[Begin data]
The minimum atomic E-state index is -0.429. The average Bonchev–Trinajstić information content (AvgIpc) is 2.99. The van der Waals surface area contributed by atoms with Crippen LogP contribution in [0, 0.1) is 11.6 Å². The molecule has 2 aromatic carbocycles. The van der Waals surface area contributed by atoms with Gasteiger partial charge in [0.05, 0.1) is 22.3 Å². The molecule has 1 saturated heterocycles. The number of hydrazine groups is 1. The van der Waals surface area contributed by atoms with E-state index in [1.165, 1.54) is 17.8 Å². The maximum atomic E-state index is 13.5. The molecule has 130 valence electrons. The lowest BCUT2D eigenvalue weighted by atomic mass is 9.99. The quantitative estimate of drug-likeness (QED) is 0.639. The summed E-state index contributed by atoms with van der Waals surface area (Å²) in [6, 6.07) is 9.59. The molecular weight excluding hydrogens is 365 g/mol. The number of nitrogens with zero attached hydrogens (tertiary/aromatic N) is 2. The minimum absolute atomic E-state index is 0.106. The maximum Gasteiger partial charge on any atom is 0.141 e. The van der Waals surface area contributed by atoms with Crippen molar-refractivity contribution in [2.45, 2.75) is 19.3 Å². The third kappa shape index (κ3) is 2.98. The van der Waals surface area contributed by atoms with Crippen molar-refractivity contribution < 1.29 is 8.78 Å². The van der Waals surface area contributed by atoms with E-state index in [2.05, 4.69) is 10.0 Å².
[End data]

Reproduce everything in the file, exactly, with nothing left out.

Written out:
The minimum atomic E-state index is -0.429. The average Bonchev–Trinajstić information content (AvgIpc) is 2.99. The van der Waals surface area contributed by atoms with Crippen LogP contribution in [0, 0.1) is 11.6 Å². The molecule has 2 aromatic carbocycles. The van der Waals surface area contributed by atoms with Gasteiger partial charge in [0.05, 0.1) is 22.3 Å². The molecule has 1 saturated heterocycles. The number of hydrazine groups is 1. The van der Waals surface area contributed by atoms with E-state index in [1.165, 1.54) is 17.8 Å². The maximum atomic E-state index is 13.5. The molecule has 130 valence electrons. The lowest BCUT2D eigenvalue weighted by atomic mass is 9.99. The quantitative estimate of drug-likeness (QED) is 0.639. The summed E-state index contributed by atoms with van der Waals surface area (Å²) in [6, 6.07) is 9.59. The molecular weight excluding hydrogens is 365 g/mol. The number of nitrogens with zero attached hydrogens (tertiary/aromatic N) is 2. The minimum absolute atomic E-state index is 0.106. The maximum Gasteiger partial charge on any atom is 0.141 e. The van der Waals surface area contributed by atoms with Crippen molar-refractivity contribution in [2.45, 2.75) is 19.3 Å². The third kappa shape index (κ3) is 2.98. The van der Waals surface area contributed by atoms with Crippen molar-refractivity contribution < 1.29 is 8.78 Å². The van der Waals surface area contributed by atoms with E-state index in [2.05, 4.69) is 10.0 Å².